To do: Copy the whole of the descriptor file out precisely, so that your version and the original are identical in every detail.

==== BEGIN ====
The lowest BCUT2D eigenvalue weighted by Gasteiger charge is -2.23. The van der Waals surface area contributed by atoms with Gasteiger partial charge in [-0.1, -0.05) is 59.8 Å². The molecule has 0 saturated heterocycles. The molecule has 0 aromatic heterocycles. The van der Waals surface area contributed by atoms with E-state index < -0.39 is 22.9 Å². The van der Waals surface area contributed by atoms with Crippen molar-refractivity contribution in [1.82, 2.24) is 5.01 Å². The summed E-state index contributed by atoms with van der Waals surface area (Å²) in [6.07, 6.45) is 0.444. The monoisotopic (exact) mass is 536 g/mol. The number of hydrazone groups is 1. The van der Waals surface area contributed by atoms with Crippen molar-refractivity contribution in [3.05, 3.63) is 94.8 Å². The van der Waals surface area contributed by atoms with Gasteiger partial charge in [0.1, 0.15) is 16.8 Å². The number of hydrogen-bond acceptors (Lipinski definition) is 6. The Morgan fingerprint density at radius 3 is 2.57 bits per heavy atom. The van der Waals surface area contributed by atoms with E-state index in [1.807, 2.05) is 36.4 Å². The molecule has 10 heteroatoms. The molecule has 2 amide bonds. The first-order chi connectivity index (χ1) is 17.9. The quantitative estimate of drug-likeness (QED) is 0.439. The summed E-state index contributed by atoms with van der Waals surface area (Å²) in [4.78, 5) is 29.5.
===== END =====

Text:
The lowest BCUT2D eigenvalue weighted by Gasteiger charge is -2.23. The van der Waals surface area contributed by atoms with Gasteiger partial charge in [-0.1, -0.05) is 59.8 Å². The molecule has 0 saturated heterocycles. The molecule has 0 aromatic heterocycles. The van der Waals surface area contributed by atoms with E-state index < -0.39 is 22.9 Å². The van der Waals surface area contributed by atoms with Crippen molar-refractivity contribution in [1.82, 2.24) is 5.01 Å². The summed E-state index contributed by atoms with van der Waals surface area (Å²) in [6.07, 6.45) is 0.444. The monoisotopic (exact) mass is 536 g/mol. The number of hydrazone groups is 1. The van der Waals surface area contributed by atoms with Crippen molar-refractivity contribution in [3.05, 3.63) is 94.8 Å². The van der Waals surface area contributed by atoms with Gasteiger partial charge in [0.1, 0.15) is 16.8 Å². The number of hydrogen-bond acceptors (Lipinski definition) is 6. The Morgan fingerprint density at radius 3 is 2.57 bits per heavy atom. The van der Waals surface area contributed by atoms with E-state index in [1.807, 2.05) is 36.4 Å². The molecule has 10 heteroatoms. The molecule has 2 amide bonds. The first-order chi connectivity index (χ1) is 17.9. The quantitative estimate of drug-likeness (QED) is 0.439. The summed E-state index contributed by atoms with van der Waals surface area (Å²) in [4.78, 5) is 29.5.